The Long Emergency: Surviving the Converging Catastrophes of the Twenty-First Century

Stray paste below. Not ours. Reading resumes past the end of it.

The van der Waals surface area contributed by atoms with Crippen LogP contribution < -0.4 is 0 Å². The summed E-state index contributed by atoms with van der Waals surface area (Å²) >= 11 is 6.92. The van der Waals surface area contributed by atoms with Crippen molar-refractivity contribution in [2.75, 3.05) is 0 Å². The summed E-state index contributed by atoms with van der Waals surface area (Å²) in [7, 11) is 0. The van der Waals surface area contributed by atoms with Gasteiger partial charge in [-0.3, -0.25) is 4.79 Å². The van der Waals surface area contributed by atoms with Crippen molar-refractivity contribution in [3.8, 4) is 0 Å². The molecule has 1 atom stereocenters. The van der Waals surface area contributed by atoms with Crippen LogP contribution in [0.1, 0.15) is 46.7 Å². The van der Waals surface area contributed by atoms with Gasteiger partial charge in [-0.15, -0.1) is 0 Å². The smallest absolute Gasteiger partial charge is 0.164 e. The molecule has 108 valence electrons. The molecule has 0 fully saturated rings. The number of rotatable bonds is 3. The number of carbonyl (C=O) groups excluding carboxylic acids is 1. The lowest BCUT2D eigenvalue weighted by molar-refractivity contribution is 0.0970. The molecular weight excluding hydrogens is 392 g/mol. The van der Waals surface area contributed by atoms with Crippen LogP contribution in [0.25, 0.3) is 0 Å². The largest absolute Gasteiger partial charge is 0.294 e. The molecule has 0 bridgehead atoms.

By James Howard Kunstler Atlantic Monthly Press, 2005, 307 pp., hardcover $23. Humpty Dumpty sits on a wall, parties, and has a great time. He’s completely oblivious to warnings of danger, and leaning too far back. We all know what happens next. According to James Howard Kunstler, human civilization is Humpty Dumpty, and the party is the 200-year-old age of fossil fuels, which brought economic bounty and technological wonders that previous generations couldn’t imagine. The drop off the wall is the other side of the peak oil phenomenon, which is coming in 1 or 5 or 10 or 30 years, depending on which expert you ask. Peak oil is when the world passes the 50 percent point in oil depletion, and oil goes from plentiful and cheap to scarce and expensive. The Long Emergency has little if any useful discussion of urbanism beyond Kunstler’s trademark riff on the evils of sprawl, but the book is bound to be widely read by new urbanists, many of whom are fans of his acerbic prose. His previous nonfiction books, Geography of Nowhere, Home from Nowhere, and The City in Mind, are new urbanist classics. Kunstler is a leading pessimist of our age, and peak oil is the ultimate canvas for his worldview. The picture he paints is not pretty. Many new urbanists will be put off by his dire predictions, and some may be offended by his utter lack of political correctness. I found the latter refreshing. Kunstler skewers nearly everyone. One exception is the Amish, who for the past two centuries have gone on living mostly as if the oil age did not exist. They and others who are keeping traditional crafts and knowledge alive will have a lot to teach us on the downside of the peak, Kunstler believes. The book is mostly about energy, the effect of energy on civilization, and what happens when a shift occurs in the energy source. Kunstler makes a point that is not well understood — energy is distinct from technology, which won’t save mankind from the hardships of having less energy to burn. The timing of the book is good — the news is filled with stories of high fuel prices. While fuel prices remain high, The Long Emergency will likely have an audience. If oil drops back below $30 or $40 a barrel, Kunstler may be dismissed as a crackpot — even if he is right about many things in the long run.